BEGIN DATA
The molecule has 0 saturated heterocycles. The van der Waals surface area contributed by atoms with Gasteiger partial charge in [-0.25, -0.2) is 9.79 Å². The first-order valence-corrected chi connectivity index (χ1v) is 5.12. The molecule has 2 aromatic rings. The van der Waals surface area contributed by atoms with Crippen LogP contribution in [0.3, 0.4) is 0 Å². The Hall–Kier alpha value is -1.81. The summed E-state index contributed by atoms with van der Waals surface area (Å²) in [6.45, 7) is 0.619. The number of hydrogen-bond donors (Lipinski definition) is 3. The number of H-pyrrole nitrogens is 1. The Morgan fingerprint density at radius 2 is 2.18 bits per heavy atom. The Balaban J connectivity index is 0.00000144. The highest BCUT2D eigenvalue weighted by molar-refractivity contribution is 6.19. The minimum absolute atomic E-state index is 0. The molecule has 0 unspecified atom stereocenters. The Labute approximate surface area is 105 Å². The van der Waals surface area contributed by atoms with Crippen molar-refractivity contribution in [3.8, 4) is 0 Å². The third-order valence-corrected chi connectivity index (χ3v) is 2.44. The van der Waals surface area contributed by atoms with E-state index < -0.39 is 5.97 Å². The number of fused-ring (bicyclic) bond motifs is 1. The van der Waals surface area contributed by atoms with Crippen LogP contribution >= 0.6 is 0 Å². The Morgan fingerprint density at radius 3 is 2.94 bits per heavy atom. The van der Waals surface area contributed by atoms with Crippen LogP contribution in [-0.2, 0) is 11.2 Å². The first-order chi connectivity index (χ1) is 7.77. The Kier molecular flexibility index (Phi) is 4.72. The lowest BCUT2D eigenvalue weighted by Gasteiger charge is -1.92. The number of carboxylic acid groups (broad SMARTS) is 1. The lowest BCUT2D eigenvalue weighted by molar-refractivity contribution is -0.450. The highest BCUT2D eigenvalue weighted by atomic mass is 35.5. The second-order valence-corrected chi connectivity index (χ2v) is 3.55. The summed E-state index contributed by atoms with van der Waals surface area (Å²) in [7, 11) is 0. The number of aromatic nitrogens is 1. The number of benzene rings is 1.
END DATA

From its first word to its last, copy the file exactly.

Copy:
The molecule has 0 saturated heterocycles. The van der Waals surface area contributed by atoms with Gasteiger partial charge in [-0.25, -0.2) is 9.79 Å². The first-order valence-corrected chi connectivity index (χ1v) is 5.12. The molecule has 2 aromatic rings. The van der Waals surface area contributed by atoms with Crippen LogP contribution in [0.3, 0.4) is 0 Å². The Hall–Kier alpha value is -1.81. The summed E-state index contributed by atoms with van der Waals surface area (Å²) in [6.45, 7) is 0.619. The number of hydrogen-bond donors (Lipinski definition) is 3. The number of H-pyrrole nitrogens is 1. The Morgan fingerprint density at radius 2 is 2.18 bits per heavy atom. The Balaban J connectivity index is 0.00000144. The highest BCUT2D eigenvalue weighted by molar-refractivity contribution is 6.19. The minimum absolute atomic E-state index is 0. The molecule has 0 unspecified atom stereocenters. The Labute approximate surface area is 105 Å². The van der Waals surface area contributed by atoms with Crippen molar-refractivity contribution in [3.8, 4) is 0 Å². The third-order valence-corrected chi connectivity index (χ3v) is 2.44. The van der Waals surface area contributed by atoms with E-state index < -0.39 is 5.97 Å². The number of fused-ring (bicyclic) bond motifs is 1. The van der Waals surface area contributed by atoms with Crippen LogP contribution >= 0.6 is 0 Å². The Morgan fingerprint density at radius 3 is 2.94 bits per heavy atom. The van der Waals surface area contributed by atoms with Crippen LogP contribution in [-0.2, 0) is 11.2 Å². The first-order chi connectivity index (χ1) is 7.77. The Kier molecular flexibility index (Phi) is 4.72. The lowest BCUT2D eigenvalue weighted by Gasteiger charge is -1.92. The number of carboxylic acid groups (broad SMARTS) is 1. The lowest BCUT2D eigenvalue weighted by molar-refractivity contribution is -0.450. The highest BCUT2D eigenvalue weighted by atomic mass is 35.5. The second-order valence-corrected chi connectivity index (χ2v) is 3.55. The summed E-state index contributed by atoms with van der Waals surface area (Å²) in [7, 11) is 0. The number of aromatic nitrogens is 1. The number of benzene rings is 1.